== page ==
Cooling system 40 is coupled to a cooling system electronic control (not shown) that is electrically coupled to an engine control system (not shown). In one embodiment, the engine control system is known as a full authority digital electronic control (FADEC) available from Lockheed Martin Control Systems, Johnson City, N.Y. The cooling system electronic control regulates energization of pump 62 and also regulates operation of a bypass valve 67 that controls a flow of heat transfer fluid flow through a bypass 68, as well as control valve 58 which controls a bypass of fuel flow 44 around third heat exchanger 54. Bypass 68 permits a portion or all of heat transfer fluid flowing in recirculating loop 46 to bypass third heat exchanger 54 when desirable to limit fuel exit temperatures exiting third heat exchanger 54. Thus, the cooling system electronic control regulates the pressure and cooling capacity of recirculating loop 46 with bypass 68. When third heat exchanger 54 is bypassed, second heat exchanger 52 still provides significant heat transfer for the heat transfer fluid.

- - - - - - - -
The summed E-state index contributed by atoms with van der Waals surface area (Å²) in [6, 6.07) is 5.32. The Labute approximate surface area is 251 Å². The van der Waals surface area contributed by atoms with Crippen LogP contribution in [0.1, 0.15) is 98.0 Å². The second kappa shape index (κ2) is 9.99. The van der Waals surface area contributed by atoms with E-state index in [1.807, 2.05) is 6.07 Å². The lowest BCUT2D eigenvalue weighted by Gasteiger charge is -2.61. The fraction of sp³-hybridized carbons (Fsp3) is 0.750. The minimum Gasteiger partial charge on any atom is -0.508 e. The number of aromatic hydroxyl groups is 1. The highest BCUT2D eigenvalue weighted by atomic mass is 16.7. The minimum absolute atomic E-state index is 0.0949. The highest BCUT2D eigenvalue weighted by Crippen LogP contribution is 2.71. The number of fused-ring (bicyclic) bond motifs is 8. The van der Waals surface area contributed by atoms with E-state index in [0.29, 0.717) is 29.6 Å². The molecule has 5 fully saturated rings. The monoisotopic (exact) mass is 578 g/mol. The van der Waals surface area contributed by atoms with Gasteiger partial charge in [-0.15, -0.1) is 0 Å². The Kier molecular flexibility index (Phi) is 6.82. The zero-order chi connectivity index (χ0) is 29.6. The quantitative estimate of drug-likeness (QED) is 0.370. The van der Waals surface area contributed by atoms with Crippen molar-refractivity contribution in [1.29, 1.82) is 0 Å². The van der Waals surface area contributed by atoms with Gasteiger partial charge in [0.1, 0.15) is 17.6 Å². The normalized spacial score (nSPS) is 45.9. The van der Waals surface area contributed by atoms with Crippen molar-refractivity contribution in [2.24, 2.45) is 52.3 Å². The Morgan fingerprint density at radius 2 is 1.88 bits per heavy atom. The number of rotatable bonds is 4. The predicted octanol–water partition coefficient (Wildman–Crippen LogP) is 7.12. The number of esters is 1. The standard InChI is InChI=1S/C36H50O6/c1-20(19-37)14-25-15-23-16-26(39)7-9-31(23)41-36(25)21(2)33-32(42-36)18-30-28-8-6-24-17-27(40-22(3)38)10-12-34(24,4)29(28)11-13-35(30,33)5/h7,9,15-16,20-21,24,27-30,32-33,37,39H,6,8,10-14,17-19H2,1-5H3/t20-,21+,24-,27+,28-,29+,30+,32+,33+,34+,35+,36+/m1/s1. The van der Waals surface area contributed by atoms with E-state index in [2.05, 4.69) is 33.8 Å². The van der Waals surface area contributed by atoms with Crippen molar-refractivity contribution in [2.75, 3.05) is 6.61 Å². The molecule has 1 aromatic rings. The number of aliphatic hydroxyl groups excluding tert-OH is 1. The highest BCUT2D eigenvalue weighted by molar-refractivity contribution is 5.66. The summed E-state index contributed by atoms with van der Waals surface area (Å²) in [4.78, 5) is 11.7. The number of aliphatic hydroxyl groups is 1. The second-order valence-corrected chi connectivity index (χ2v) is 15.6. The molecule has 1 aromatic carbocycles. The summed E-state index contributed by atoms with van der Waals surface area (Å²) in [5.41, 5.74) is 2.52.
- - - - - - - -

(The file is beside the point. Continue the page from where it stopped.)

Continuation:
Gas turbine engine 10 includes an engine core casing 70 having an external surface 72 and a fan bypass casing 74 having an internal surface 76 and an external surface 78. Engine core casing 70 extends circumferentially around gas turbine engine 10 and extends from compressor 14, combustor 16, and turbines 18 and 20. Fan bypass casing 74 extends circumferentially around engine core casing 70 and defines a cavity 80 between core casing 70 and fan bypass casing 74. Engine fan discharge flow 43 is directed through cavity 80 to exhaust nozzle 24. First heat exchanger 50 is mounted to engine core casing external surface 72 and extends into cavity 80 to attach to a plurality of cooling air tubes 82 disposed within cavity 80. Accordingly, first heat exchanger 50 does not include any air ducts for routing air to first heat exchanger. Engine performance is not adversely affected by first heat exchanger 50 because a pressure drop of the cooling air passing through first heat exchanger 50 is relatively low. Second heat exchanger 52 is mounted to fan bypass casing internal surface 76 and extends across cavity 80 to enable engine fan discharge flow 43 to pass through second heat exchanger 52. Third heat exchanger 54 is mounted to fan bypass casing external surface 78.